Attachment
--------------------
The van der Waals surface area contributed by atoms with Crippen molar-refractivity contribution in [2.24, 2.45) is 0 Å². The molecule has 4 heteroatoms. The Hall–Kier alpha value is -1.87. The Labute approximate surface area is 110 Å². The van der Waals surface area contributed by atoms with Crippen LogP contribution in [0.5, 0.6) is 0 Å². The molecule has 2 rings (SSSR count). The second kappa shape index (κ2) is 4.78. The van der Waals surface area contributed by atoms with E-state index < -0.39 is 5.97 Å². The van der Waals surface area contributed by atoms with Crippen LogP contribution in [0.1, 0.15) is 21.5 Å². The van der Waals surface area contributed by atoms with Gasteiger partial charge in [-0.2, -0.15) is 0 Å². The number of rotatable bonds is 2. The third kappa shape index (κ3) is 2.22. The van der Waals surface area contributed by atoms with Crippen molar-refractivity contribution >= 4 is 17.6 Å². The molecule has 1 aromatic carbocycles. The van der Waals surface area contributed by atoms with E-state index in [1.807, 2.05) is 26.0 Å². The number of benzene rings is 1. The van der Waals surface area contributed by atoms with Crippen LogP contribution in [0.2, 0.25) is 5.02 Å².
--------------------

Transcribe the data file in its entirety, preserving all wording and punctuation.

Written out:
The van der Waals surface area contributed by atoms with Crippen molar-refractivity contribution in [2.24, 2.45) is 0 Å². The molecule has 4 heteroatoms. The Hall–Kier alpha value is -1.87. The Labute approximate surface area is 110 Å². The van der Waals surface area contributed by atoms with Crippen LogP contribution in [0.5, 0.6) is 0 Å². The molecule has 2 rings (SSSR count). The second kappa shape index (κ2) is 4.78. The van der Waals surface area contributed by atoms with E-state index < -0.39 is 5.97 Å². The van der Waals surface area contributed by atoms with Crippen LogP contribution in [0.1, 0.15) is 21.5 Å². The van der Waals surface area contributed by atoms with Gasteiger partial charge in [-0.2, -0.15) is 0 Å². The number of rotatable bonds is 2. The third kappa shape index (κ3) is 2.22. The van der Waals surface area contributed by atoms with Crippen molar-refractivity contribution >= 4 is 17.6 Å². The molecule has 1 aromatic carbocycles. The van der Waals surface area contributed by atoms with E-state index in [1.807, 2.05) is 26.0 Å². The number of benzene rings is 1. The van der Waals surface area contributed by atoms with Crippen LogP contribution in [0.2, 0.25) is 5.02 Å².